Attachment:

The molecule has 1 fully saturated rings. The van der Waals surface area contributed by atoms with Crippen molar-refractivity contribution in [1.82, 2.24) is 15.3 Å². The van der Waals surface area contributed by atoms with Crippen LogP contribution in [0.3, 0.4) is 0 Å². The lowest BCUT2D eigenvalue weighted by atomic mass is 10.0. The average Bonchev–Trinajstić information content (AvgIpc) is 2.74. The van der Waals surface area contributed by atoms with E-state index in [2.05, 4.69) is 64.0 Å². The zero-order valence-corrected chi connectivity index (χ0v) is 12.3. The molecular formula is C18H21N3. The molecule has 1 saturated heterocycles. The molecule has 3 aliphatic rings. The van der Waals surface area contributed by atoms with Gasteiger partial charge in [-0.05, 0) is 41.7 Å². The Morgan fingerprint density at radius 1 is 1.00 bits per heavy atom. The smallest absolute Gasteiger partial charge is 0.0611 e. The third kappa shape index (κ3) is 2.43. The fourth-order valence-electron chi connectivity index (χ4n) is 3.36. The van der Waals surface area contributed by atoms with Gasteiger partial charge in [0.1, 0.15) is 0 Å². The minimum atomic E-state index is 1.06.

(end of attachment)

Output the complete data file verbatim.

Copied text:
The molecule has 1 fully saturated rings. The van der Waals surface area contributed by atoms with Crippen molar-refractivity contribution in [1.82, 2.24) is 15.3 Å². The van der Waals surface area contributed by atoms with Crippen LogP contribution in [0.3, 0.4) is 0 Å². The lowest BCUT2D eigenvalue weighted by atomic mass is 10.0. The average Bonchev–Trinajstić information content (AvgIpc) is 2.74. The van der Waals surface area contributed by atoms with E-state index in [2.05, 4.69) is 64.0 Å². The zero-order valence-corrected chi connectivity index (χ0v) is 12.3. The molecular formula is C18H21N3. The molecule has 1 saturated heterocycles. The molecule has 3 aliphatic rings. The van der Waals surface area contributed by atoms with Gasteiger partial charge in [-0.05, 0) is 41.7 Å². The Morgan fingerprint density at radius 1 is 1.00 bits per heavy atom. The smallest absolute Gasteiger partial charge is 0.0611 e. The third kappa shape index (κ3) is 2.43. The fourth-order valence-electron chi connectivity index (χ4n) is 3.36. The van der Waals surface area contributed by atoms with Gasteiger partial charge in [0.1, 0.15) is 0 Å². The minimum atomic E-state index is 1.06.